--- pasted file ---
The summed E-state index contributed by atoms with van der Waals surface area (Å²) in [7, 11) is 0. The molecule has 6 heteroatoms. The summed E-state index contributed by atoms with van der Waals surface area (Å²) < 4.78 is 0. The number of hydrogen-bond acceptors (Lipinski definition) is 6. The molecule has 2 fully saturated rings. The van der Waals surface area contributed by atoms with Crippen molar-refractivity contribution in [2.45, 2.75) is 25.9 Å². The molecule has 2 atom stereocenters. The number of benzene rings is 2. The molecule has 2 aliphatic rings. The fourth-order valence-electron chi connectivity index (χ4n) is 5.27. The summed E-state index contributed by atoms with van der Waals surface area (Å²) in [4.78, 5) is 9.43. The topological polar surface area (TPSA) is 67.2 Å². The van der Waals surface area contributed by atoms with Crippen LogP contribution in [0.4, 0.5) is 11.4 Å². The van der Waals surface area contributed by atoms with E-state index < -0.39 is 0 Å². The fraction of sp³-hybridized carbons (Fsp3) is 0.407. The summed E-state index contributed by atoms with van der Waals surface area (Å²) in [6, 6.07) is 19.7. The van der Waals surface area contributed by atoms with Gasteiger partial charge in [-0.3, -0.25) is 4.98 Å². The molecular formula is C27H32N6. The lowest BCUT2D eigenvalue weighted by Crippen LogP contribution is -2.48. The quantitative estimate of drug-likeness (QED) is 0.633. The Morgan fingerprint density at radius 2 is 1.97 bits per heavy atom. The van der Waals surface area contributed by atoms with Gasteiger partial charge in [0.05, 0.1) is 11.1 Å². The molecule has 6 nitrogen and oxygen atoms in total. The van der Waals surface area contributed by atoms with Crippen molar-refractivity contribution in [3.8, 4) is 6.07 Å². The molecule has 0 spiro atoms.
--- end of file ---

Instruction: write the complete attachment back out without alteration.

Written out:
The summed E-state index contributed by atoms with van der Waals surface area (Å²) in [7, 11) is 0. The molecule has 6 heteroatoms. The summed E-state index contributed by atoms with van der Waals surface area (Å²) < 4.78 is 0. The number of hydrogen-bond acceptors (Lipinski definition) is 6. The molecule has 2 fully saturated rings. The van der Waals surface area contributed by atoms with Crippen molar-refractivity contribution in [2.45, 2.75) is 25.9 Å². The molecule has 2 atom stereocenters. The number of benzene rings is 2. The molecule has 2 aliphatic rings. The fourth-order valence-electron chi connectivity index (χ4n) is 5.27. The summed E-state index contributed by atoms with van der Waals surface area (Å²) in [4.78, 5) is 9.43. The topological polar surface area (TPSA) is 67.2 Å². The van der Waals surface area contributed by atoms with Crippen LogP contribution in [0.4, 0.5) is 11.4 Å². The van der Waals surface area contributed by atoms with E-state index < -0.39 is 0 Å². The fraction of sp³-hybridized carbons (Fsp3) is 0.407. The summed E-state index contributed by atoms with van der Waals surface area (Å²) in [6, 6.07) is 19.7. The van der Waals surface area contributed by atoms with Gasteiger partial charge in [-0.3, -0.25) is 4.98 Å². The molecular formula is C27H32N6. The lowest BCUT2D eigenvalue weighted by Crippen LogP contribution is -2.48. The quantitative estimate of drug-likeness (QED) is 0.633. The Morgan fingerprint density at radius 2 is 1.97 bits per heavy atom. The van der Waals surface area contributed by atoms with Gasteiger partial charge in [0.05, 0.1) is 11.1 Å². The molecule has 6 nitrogen and oxygen atoms in total. The van der Waals surface area contributed by atoms with Crippen molar-refractivity contribution in [3.8, 4) is 6.07 Å². The molecule has 0 spiro atoms.